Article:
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florian henckel von donnersmarck Archives - Funerals & Snakes

Review: Summer Holiday Round-up (2010/11)

By Cinema and Reviews

T.J. MillerThis year the summer holidays seemed to have been owned by the unlikely figure of T.J. Miller, deadpan comedian, supporting actor and eerily familiar background figure. In Yogi Bear he was the ambitious but dim deputy park ranger easily duped by Andrew Daly’s smarmy Mayor into helping him sell out Jellystone to corporate logging interests, in Gulliver’s Travels he was the ambitious but as it turns out dim mail room supervisor who provokes Jack Black into plagiarising his way into a fateful travel writing gig and in Unstoppable he’s the slightly less dim (and certainly less ambitious) mate of the doofus who leaves the handbrake on and then watches his enormous freight train full of toxic waste roll away.

So, a good summer for T.J. Miller then, what about the rest of us?

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Review: The Lives of Others and three more...

By Cinema and Reviews

"The Lives of Others" posterIn the amusingly mis-named German Democratic Republic, during the last years before the Berlin Wall fell and Germany was re-unified, the people were monitored for idealogical and political purity by the Stasi, or Secret Police. Astonishingly, there were 90,000 officers in the Stasi and hundreds of thousands more were paid informants, keeping themselves out of jail or settling old scores. A deeply paranoid political elite learnt its philosophies and its practice from the Nazis they had overthrown and an ill-timed joke could see the end of a career or the start of a spell in solitary confinement.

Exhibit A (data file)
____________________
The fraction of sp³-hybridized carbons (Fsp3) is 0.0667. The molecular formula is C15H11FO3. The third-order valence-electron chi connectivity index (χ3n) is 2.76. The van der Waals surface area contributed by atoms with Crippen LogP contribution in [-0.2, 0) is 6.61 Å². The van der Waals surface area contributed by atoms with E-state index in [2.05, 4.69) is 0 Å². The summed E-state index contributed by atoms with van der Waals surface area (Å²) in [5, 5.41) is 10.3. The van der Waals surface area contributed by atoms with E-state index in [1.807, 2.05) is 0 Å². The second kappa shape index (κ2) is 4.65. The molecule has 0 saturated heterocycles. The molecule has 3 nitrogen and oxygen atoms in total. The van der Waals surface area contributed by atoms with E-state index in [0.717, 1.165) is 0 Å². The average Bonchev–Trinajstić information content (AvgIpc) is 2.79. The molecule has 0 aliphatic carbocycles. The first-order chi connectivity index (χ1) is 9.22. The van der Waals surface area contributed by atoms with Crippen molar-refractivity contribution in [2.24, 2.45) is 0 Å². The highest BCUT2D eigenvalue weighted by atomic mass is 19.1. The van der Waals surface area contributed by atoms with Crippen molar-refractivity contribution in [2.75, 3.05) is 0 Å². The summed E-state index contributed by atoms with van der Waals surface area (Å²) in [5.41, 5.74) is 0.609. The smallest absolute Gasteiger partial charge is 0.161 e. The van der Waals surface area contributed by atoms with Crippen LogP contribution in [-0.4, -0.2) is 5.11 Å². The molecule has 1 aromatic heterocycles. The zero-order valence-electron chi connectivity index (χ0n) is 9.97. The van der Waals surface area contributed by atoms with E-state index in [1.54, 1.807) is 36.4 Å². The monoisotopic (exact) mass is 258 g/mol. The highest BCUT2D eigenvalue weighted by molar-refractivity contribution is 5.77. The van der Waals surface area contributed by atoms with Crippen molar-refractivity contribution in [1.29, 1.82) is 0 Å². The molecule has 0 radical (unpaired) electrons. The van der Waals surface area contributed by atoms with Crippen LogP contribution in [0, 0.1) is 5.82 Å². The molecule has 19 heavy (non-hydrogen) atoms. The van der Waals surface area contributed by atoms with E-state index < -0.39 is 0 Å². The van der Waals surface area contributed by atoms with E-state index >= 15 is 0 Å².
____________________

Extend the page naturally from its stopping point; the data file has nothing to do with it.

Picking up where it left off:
The awfulness and absurdity of the situation is brilliantly painted in Florian Henckel von Donnersmarck’s thriller The Lives of Others, the best Foreign Film Oscar-winner in years. Set in the late 1980’s, as even the most loyal of state servants and patriots are losing their faith, state-sanctioned playwright Dreyman, played by Sebastian Koch, is shaken by the suicide of his black-listed director, Jerska. He writes an article on suicide statistics in the GDR to be smuggled out to the West, not realising that his flat is being monitored 24/7 by the Stasi. Luckily, his main voyeur (Wiesler, a lovely performance by Ulrich Mühe) is having complex second thoughts of his own.

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